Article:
Dvärghundspossen
Dvärghundspossen
1 year ago

Unlike Johanna, I’ve never been to the big mines up in Kiruna, even though I live up north. 🙂 But I just checked their website, and yeah, they have pics of these huge tunnels that you can drive cars through and stuff. They also write that the deep tunnels, that go over a kilometer down into the ground, are mined by robots, so they don’t have human miners down there (at least not normally). Also, they seem to employ a fair amount of women… Someone should tell those gals that they could just quit and become sexworkers/wives/girlfriends instead, since that’s much easier.

Dvärghundspossen
Dvärghundspossen
1 year ago

HAHAHAHA this is the site where LKAB, the huge mining company in northern Sweden, announces that they seek new employees: https://www.lkab.com/sv/karriar/jobba-hos-lkab/lediga-tjanster/ They have a picture of a GIRL MINER on the page!!!!! Someone, direct her to the Quillette piece!

teabug
1 year ago

In other news, I get really full from eating one frosted strawberry Pop-Tart. Then again, one frosted strawberry Pop-Tart is considered one serving, so my appetite and satiety level can be considered normal. Also, I do toast them, just enough to heat them all the way through, and have them with a cup of four red fruits or blackcurrant tea. I eat the Pop-Tart first because by the time I’m done eating it, the tea is sufficiently cool to drink, thus washing with it any remaining pastry crumbs stuck in one’s teeth. In my house, Pop-Tarts are a Saturday-food. On regular days I’ll have a carrot or an apple for a snack, sometimes with a teaspoon of peanut butter. It’s good restitution after a workout, but hey; treating yourself every once in a while is self-care, too.

… That’s the best I could do. The assertions above make absolutely no sense. The commentary was aces, though. Here’s a Pop-Tart.

Jeffrey Deutsch
Jeffrey Deutsch
1 year ago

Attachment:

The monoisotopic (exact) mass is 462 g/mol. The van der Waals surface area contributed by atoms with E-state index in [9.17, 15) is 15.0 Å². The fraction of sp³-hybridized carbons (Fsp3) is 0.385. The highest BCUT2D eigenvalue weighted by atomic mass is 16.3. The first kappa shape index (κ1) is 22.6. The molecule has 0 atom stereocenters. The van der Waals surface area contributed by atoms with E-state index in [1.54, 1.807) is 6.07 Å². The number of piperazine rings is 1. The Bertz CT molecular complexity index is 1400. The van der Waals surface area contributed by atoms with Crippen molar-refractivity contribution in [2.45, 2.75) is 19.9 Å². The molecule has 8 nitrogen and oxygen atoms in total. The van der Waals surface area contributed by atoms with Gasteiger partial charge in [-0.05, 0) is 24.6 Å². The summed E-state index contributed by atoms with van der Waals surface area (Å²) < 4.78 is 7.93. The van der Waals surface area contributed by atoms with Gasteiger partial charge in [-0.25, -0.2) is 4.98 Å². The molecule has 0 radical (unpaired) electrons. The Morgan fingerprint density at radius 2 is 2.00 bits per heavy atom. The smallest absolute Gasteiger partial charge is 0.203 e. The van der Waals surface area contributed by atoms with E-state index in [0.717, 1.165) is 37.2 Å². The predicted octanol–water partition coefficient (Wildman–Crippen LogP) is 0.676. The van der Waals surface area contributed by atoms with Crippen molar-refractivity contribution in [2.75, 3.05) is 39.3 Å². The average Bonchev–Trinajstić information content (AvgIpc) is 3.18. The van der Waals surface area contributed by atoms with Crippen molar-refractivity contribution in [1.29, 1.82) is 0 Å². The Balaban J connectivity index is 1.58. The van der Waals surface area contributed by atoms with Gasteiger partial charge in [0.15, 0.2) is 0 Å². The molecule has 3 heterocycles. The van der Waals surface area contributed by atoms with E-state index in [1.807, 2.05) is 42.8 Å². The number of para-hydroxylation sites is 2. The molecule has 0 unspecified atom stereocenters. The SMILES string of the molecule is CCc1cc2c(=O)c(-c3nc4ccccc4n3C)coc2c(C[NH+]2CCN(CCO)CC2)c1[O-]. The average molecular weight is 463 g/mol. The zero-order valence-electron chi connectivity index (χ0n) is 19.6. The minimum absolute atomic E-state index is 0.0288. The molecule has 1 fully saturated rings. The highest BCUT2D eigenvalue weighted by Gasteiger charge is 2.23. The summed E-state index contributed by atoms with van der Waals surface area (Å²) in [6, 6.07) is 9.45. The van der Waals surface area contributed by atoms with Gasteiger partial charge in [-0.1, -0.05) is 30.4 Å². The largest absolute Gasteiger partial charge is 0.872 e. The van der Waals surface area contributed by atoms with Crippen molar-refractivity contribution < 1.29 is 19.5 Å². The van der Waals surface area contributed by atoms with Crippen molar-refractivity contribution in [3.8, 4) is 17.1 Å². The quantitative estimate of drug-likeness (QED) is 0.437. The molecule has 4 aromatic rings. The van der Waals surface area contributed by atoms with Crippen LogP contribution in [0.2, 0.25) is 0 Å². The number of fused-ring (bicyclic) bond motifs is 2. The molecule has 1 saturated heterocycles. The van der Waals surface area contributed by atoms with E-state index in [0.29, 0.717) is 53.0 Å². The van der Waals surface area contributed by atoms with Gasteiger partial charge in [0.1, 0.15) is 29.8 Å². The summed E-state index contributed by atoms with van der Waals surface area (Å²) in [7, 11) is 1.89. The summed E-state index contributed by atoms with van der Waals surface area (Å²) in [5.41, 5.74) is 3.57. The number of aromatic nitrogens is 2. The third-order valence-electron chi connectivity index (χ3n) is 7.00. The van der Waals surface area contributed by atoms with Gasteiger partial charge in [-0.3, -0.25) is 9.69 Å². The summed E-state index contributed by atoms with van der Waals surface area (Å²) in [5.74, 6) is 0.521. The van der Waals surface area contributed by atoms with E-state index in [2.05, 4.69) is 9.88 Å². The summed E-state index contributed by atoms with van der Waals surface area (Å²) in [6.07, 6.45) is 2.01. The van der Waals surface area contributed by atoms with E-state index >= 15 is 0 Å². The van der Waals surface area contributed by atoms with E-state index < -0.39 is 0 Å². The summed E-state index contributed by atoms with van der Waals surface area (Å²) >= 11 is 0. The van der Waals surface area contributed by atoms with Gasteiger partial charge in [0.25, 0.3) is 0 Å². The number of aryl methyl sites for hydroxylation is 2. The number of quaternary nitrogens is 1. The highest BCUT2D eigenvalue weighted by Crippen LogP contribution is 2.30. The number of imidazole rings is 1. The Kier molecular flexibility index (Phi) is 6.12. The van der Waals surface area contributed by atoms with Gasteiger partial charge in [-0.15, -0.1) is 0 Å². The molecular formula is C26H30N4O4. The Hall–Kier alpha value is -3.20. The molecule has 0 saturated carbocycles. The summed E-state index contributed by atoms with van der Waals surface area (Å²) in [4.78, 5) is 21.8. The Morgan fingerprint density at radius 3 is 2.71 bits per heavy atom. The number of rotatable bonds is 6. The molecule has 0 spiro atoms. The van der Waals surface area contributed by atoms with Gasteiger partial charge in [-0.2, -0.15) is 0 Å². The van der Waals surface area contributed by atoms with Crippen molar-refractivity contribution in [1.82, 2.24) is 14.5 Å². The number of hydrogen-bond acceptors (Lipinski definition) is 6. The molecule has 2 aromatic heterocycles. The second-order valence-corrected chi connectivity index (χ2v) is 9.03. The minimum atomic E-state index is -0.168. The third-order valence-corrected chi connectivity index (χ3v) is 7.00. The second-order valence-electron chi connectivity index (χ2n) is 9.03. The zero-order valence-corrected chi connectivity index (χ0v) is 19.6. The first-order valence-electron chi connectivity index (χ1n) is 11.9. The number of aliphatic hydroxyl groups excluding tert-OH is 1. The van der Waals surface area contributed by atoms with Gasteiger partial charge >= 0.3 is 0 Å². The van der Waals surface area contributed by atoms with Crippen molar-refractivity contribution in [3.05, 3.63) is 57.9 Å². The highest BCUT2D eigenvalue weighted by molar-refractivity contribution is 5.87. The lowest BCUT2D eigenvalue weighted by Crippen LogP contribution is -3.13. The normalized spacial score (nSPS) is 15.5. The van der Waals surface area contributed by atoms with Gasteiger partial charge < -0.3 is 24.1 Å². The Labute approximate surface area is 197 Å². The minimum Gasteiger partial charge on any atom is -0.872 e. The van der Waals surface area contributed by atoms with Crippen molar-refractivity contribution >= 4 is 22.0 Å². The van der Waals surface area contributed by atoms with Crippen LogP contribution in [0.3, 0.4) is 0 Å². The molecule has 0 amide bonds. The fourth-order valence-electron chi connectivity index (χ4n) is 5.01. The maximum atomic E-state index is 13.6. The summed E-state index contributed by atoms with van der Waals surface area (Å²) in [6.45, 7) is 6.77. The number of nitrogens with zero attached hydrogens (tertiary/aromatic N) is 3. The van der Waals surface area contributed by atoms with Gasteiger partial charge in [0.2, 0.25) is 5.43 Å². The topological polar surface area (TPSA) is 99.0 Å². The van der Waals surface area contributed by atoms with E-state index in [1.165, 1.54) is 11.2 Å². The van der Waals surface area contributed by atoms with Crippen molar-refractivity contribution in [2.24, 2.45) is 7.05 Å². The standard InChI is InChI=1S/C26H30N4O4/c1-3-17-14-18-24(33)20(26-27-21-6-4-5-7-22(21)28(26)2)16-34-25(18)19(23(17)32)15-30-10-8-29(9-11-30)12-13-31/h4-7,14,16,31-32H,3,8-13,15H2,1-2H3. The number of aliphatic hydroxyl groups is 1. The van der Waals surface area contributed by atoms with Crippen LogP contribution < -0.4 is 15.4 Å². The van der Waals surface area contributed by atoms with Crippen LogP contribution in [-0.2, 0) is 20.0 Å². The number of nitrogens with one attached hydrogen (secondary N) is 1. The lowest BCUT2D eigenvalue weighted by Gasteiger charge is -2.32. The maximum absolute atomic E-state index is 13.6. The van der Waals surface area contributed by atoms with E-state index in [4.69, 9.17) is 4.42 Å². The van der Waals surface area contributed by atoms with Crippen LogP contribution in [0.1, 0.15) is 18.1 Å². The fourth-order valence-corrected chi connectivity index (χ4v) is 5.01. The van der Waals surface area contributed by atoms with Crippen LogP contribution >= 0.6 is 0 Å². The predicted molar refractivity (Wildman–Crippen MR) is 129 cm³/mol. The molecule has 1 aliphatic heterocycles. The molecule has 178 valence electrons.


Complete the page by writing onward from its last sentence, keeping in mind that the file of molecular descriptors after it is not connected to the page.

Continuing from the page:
Can you put in a link to the Quillette article in question, please, so I can read it and decide for myself if it means what you claim it means?

Thank you!

Lumipuna (nee Arctic Ape)
Lumipuna (nee Arctic Ape)
1 year ago

Dvärghundspossen:

We know that pale skin is important for getting enough vitamin D if you a) live far up north, and b) don’t have a ton of vitamin D in the food you eat (I mean, in the days of yore, before vitamin supplements were a thing). So northern-dwelling people who, say, rely on fishing and eat a lot of herring can be darker, but if they’re gonna eat, like, plants, grouse and moose and not much else, they need to be pale.

AFAIK, pretty much all northern hunter-gatherers are basically hunter-fishermen as far as their traditional diets go. Meanwhile, a mostly agricultural diet might actually provide insufficient vitamin D. Incidentally, Europe is pretty much the only region where prehistoric agriculture was well-established above 50 degrees north. Also, IIRC, one recent gene study suggested that European characteristic paleness evolved only a few thousand years ago (that is, after agriculture was introduced).

Presumably, blond hair and blue eyes could arise as a by-product of pale skin. Not everything must have a function. By-products can spread through a population too, unless they’re actually harmful.

Indeed, in small populations there’s often random genetic drift, and I think random cultural trends might also affect sexual selection.

(Re indigenous people in the Arctic area, there are many blond Sami, but they might be the exception to the rule… I guess the other indigenous peoples far up north tend to have black hair.)

I don’t know how often the Sami are actually blonde, but stereotypically they are somewhat darker than nearby agricultural peoples. And of course there’s been extensive interbreeding.

Dalillama
Dalillama
1 year ago

@Dvärghundspossen

(Re indigenous people in the Arctic area, there are many blond Sami, but they might be the exception to the rule…

They’ve been living in close proximity to blond Scandinavians for a few thousand years. People being as they are, a certain amount of genetic mixing is inevitable.

Dvärghundspossen
Dvärghundspossen
1 year ago

I know that there’s this stereotype of what a Sami is supposed to look like: High, wide cheekbones and black hair. But in reality, although some Sami look like that, there are also lots of blond ones, like, it’s not unusual at all, and lots of Sami who’s more inbetween when it comes to hair colour etc.

Dalillama’s comment makes sense: Since southern Swedes and the Sami lived on the same peninsula for literal millenia before the north was actually colonized, we’re probably really mixed up genetically. I think the idea that Sami, in general, has a distinct and different look might be a product of the racist propaganda of the nineteenth and early twentieth century, when colonization was rationalized by claiming the Sami were a different and inferiour race.